Gender disparity persists in academic medicine. Female faculty are underrepresented in leadership positions and have lower research output. We studied gender differences in faculty rank and departmental leadership and contributing factors among academic hematologists and oncologists in the United States.
For clinical faculty at 146 hematology or oncology fellowship programs listed in the Fellowship and Residency Electronic Interactive Database, we collected data on demographics, academic rank, and research output using the Doximity and Scopus databases. We compared unadjusted characteristics of men and women by using 2-sided tests and χ tests where appropriate. To predict probability of full professorship or leadership position among men versus women, we performed multivariable logistic regression analysis adjusted for clinical experience in years, number of publications, -index, clinical trial investigator status, National Institutes of Health funding, and workplace ranking (top 20 not).
Two thousand one hundred sixty academic hematologists and oncologists were included. Women composed 21.9% (n = 142) of full professors, 35.7% (n = 169) of associate professors, and 45.4% (n = 415) of assistant professors. Thirty percent (n = 70) of departmental leaders were women. Female faculty, compared with male faculty, had a lower mean -index (12.1 20.9, respectively; < .001) and fewer years of professional experience since fellowship (10 16 years, respectively; < .001). After adjusting for duration of clinical experience, academic productivity, and workplace ranking, the odds of obtaining professorship (odds ratio [OR], 1.05; 95% CI, 0.71 to 1.57; = .85) or divisional leadership (OR, 0.57; 95% CI, 0.20 to 1.58; = .28) for female physicians were not different compared with male physicians.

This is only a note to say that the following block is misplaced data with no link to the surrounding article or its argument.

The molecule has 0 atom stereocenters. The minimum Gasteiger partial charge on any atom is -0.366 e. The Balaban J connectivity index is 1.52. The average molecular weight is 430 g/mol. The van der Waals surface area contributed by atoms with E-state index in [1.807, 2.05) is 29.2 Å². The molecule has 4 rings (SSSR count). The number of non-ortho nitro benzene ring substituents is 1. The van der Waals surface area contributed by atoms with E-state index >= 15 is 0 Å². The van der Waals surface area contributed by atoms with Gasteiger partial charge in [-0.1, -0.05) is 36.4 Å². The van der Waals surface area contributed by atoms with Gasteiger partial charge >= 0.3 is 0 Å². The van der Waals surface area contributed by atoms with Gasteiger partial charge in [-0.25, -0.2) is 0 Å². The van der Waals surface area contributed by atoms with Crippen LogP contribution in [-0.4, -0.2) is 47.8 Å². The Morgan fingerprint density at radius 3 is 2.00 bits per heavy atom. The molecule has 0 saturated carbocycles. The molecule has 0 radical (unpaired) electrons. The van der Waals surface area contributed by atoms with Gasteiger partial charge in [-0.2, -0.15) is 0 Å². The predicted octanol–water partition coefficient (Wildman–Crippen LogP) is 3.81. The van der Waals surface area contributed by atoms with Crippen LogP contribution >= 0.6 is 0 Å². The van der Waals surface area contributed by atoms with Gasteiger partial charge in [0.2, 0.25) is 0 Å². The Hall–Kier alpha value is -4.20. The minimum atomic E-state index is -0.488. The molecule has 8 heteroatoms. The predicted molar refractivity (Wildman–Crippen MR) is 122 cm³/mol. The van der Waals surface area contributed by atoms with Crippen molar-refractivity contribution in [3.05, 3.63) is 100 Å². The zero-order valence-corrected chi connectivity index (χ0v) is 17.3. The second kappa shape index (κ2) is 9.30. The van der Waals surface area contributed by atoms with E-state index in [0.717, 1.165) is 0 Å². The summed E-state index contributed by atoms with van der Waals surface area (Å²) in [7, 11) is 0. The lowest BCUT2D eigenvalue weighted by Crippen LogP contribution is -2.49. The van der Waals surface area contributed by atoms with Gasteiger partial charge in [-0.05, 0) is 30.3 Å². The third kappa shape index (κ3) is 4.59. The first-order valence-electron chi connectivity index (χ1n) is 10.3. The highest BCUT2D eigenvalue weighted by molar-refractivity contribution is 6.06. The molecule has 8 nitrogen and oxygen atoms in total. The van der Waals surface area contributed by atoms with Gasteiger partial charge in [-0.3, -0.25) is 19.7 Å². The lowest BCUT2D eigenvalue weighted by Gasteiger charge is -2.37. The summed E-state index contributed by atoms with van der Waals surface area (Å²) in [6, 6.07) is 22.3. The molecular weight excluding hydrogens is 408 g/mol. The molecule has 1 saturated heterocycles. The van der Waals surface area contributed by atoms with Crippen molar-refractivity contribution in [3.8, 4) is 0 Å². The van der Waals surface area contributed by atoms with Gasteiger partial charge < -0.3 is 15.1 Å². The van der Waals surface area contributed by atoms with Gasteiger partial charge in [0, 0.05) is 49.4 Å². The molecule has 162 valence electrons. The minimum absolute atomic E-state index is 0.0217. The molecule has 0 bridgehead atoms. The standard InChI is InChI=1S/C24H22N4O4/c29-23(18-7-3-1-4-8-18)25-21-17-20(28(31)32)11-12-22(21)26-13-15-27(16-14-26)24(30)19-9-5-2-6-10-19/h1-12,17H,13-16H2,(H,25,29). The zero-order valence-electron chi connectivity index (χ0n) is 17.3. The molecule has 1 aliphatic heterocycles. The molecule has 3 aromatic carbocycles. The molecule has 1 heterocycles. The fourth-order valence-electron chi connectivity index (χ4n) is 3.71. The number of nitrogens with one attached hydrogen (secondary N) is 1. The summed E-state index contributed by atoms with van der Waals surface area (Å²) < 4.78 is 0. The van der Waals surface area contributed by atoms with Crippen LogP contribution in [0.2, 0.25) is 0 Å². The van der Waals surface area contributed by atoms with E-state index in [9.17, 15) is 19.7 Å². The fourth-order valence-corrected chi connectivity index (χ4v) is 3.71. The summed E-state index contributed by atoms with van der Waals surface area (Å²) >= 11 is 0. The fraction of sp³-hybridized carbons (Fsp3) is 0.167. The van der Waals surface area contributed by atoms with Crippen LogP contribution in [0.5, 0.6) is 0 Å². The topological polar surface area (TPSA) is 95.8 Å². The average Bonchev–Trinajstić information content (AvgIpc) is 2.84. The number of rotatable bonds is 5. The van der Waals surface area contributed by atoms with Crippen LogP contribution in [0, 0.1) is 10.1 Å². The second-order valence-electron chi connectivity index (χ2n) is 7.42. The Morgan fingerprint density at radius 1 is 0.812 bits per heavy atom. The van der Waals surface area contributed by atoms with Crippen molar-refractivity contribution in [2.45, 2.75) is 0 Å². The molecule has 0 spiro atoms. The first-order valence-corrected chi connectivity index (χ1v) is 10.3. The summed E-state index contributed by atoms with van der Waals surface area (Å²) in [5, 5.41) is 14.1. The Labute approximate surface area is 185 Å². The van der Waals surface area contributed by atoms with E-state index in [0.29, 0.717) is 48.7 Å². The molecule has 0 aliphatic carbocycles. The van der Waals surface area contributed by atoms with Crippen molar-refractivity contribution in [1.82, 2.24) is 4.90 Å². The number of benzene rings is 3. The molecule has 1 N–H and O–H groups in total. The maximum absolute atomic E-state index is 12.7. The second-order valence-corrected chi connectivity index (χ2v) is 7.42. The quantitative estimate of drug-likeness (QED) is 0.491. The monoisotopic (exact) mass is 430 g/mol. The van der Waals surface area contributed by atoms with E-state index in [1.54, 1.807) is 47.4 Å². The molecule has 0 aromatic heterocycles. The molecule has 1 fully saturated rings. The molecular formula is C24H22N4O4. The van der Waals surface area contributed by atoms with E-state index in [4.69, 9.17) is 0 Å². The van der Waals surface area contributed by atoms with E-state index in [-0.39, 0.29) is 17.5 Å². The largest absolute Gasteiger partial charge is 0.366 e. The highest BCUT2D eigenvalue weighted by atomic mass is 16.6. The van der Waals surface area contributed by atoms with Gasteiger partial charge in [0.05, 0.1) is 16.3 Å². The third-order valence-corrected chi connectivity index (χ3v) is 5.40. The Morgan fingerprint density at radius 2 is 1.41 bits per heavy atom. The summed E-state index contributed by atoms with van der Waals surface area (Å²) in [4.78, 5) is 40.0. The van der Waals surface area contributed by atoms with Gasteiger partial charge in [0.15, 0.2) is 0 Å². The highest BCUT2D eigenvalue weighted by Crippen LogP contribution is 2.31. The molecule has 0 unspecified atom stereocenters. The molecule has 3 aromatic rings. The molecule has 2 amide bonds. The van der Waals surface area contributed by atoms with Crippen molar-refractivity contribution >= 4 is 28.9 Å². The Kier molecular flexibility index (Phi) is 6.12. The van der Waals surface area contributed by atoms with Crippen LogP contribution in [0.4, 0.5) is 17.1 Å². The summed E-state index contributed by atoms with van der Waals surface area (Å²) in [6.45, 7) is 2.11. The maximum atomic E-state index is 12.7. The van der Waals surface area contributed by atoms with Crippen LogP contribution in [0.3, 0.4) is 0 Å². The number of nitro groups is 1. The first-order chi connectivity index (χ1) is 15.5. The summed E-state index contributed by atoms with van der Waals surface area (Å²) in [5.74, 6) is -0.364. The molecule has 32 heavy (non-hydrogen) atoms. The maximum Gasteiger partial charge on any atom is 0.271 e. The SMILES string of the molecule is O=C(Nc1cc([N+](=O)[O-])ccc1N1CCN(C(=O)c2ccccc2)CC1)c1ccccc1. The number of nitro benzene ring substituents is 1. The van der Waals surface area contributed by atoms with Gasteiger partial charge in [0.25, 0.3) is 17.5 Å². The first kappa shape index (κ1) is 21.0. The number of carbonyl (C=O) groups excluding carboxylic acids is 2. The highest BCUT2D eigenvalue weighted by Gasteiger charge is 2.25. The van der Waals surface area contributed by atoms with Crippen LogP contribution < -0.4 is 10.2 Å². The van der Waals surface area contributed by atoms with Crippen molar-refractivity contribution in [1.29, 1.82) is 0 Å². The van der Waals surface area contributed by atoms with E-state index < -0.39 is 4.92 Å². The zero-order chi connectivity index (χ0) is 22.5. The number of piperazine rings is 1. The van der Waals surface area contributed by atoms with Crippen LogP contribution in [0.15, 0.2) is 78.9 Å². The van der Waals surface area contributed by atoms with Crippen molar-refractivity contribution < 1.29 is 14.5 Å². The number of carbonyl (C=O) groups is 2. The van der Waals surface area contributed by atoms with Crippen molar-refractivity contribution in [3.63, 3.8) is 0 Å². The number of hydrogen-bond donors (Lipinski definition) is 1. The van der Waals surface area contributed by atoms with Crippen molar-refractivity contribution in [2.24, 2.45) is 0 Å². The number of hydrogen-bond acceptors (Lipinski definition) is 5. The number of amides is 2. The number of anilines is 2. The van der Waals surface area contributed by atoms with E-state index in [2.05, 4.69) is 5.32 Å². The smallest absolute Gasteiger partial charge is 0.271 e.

Gender disparity exists in senior ranks of academic hematology and oncology; however, gender is not a significant predictor in achieving professorship or department leadership position.